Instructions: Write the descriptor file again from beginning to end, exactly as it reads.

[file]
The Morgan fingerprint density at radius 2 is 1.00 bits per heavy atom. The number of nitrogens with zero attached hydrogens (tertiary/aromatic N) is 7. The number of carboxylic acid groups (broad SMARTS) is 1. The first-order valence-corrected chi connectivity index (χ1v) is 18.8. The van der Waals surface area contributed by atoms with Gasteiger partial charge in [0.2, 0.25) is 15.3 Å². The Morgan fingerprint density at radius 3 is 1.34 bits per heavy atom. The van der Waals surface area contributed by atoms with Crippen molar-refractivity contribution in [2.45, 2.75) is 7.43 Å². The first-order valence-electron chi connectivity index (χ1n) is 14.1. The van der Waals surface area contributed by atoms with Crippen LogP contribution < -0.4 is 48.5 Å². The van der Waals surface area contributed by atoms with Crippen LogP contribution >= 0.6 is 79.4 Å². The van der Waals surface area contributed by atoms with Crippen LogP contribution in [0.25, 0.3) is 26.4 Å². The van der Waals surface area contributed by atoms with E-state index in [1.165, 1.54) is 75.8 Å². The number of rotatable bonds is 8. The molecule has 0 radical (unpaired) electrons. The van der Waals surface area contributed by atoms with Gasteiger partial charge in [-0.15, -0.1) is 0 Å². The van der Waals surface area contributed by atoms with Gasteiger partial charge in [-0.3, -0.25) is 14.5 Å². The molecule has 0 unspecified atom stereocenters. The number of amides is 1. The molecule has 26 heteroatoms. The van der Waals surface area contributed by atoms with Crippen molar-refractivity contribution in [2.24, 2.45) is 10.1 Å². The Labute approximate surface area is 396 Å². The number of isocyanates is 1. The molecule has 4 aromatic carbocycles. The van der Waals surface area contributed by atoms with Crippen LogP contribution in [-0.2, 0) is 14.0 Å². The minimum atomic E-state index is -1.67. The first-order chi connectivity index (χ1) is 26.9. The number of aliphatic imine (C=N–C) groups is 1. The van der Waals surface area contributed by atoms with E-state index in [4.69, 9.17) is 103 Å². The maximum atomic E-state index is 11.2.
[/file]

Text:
The Morgan fingerprint density at radius 2 is 1.00 bits per heavy atom. The number of nitrogens with zero attached hydrogens (tertiary/aromatic N) is 7. The number of carboxylic acid groups (broad SMARTS) is 1. The first-order valence-corrected chi connectivity index (χ1v) is 18.8. The van der Waals surface area contributed by atoms with Gasteiger partial charge in [0.2, 0.25) is 15.3 Å². The Morgan fingerprint density at radius 3 is 1.34 bits per heavy atom. The van der Waals surface area contributed by atoms with Crippen molar-refractivity contribution in [2.45, 2.75) is 7.43 Å². The first-order valence-electron chi connectivity index (χ1n) is 14.1. The van der Waals surface area contributed by atoms with Crippen LogP contribution < -0.4 is 48.5 Å². The van der Waals surface area contributed by atoms with Crippen LogP contribution >= 0.6 is 79.4 Å². The van der Waals surface area contributed by atoms with Crippen LogP contribution in [0.25, 0.3) is 26.4 Å². The van der Waals surface area contributed by atoms with E-state index in [1.165, 1.54) is 75.8 Å². The number of rotatable bonds is 8. The molecule has 0 radical (unpaired) electrons. The van der Waals surface area contributed by atoms with Gasteiger partial charge in [-0.15, -0.1) is 0 Å². The van der Waals surface area contributed by atoms with Gasteiger partial charge in [-0.3, -0.25) is 14.5 Å². The molecule has 0 unspecified atom stereocenters. The number of amides is 1. The molecule has 26 heteroatoms. The van der Waals surface area contributed by atoms with Crippen molar-refractivity contribution in [2.24, 2.45) is 10.1 Å². The Labute approximate surface area is 396 Å². The number of isocyanates is 1. The molecule has 4 aromatic carbocycles. The van der Waals surface area contributed by atoms with Crippen LogP contribution in [-0.2, 0) is 14.0 Å². The minimum atomic E-state index is -1.67. The first-order chi connectivity index (χ1) is 26.9. The number of aliphatic imine (C=N–C) groups is 1. The van der Waals surface area contributed by atoms with E-state index in [4.69, 9.17) is 103 Å². The maximum atomic E-state index is 11.2.